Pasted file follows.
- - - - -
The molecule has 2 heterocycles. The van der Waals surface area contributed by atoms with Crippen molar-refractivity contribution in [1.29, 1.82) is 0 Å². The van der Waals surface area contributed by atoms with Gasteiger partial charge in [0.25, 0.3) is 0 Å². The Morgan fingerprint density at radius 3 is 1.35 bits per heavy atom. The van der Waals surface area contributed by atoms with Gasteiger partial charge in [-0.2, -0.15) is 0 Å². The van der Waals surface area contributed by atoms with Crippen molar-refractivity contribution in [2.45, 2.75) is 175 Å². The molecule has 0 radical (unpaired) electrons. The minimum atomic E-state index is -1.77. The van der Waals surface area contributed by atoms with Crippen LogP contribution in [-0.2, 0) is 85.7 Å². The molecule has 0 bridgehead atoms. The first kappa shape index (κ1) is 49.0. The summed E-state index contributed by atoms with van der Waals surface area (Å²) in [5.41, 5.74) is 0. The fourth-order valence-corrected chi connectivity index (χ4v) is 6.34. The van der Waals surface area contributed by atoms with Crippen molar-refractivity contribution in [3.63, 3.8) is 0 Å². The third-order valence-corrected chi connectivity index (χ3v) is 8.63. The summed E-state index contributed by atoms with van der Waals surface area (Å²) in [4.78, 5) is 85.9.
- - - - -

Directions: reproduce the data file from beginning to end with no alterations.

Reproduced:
The molecule has 2 heterocycles. The van der Waals surface area contributed by atoms with Crippen molar-refractivity contribution in [1.29, 1.82) is 0 Å². The van der Waals surface area contributed by atoms with Gasteiger partial charge in [0.25, 0.3) is 0 Å². The Morgan fingerprint density at radius 3 is 1.35 bits per heavy atom. The van der Waals surface area contributed by atoms with Gasteiger partial charge in [-0.2, -0.15) is 0 Å². The van der Waals surface area contributed by atoms with Crippen molar-refractivity contribution in [2.45, 2.75) is 175 Å². The molecule has 0 radical (unpaired) electrons. The minimum atomic E-state index is -1.77. The van der Waals surface area contributed by atoms with Crippen LogP contribution in [-0.2, 0) is 85.7 Å². The molecule has 0 bridgehead atoms. The first kappa shape index (κ1) is 49.0. The summed E-state index contributed by atoms with van der Waals surface area (Å²) in [5.41, 5.74) is 0. The fourth-order valence-corrected chi connectivity index (χ4v) is 6.34. The van der Waals surface area contributed by atoms with Crippen molar-refractivity contribution in [3.63, 3.8) is 0 Å². The third-order valence-corrected chi connectivity index (χ3v) is 8.63. The summed E-state index contributed by atoms with van der Waals surface area (Å²) in [4.78, 5) is 85.9.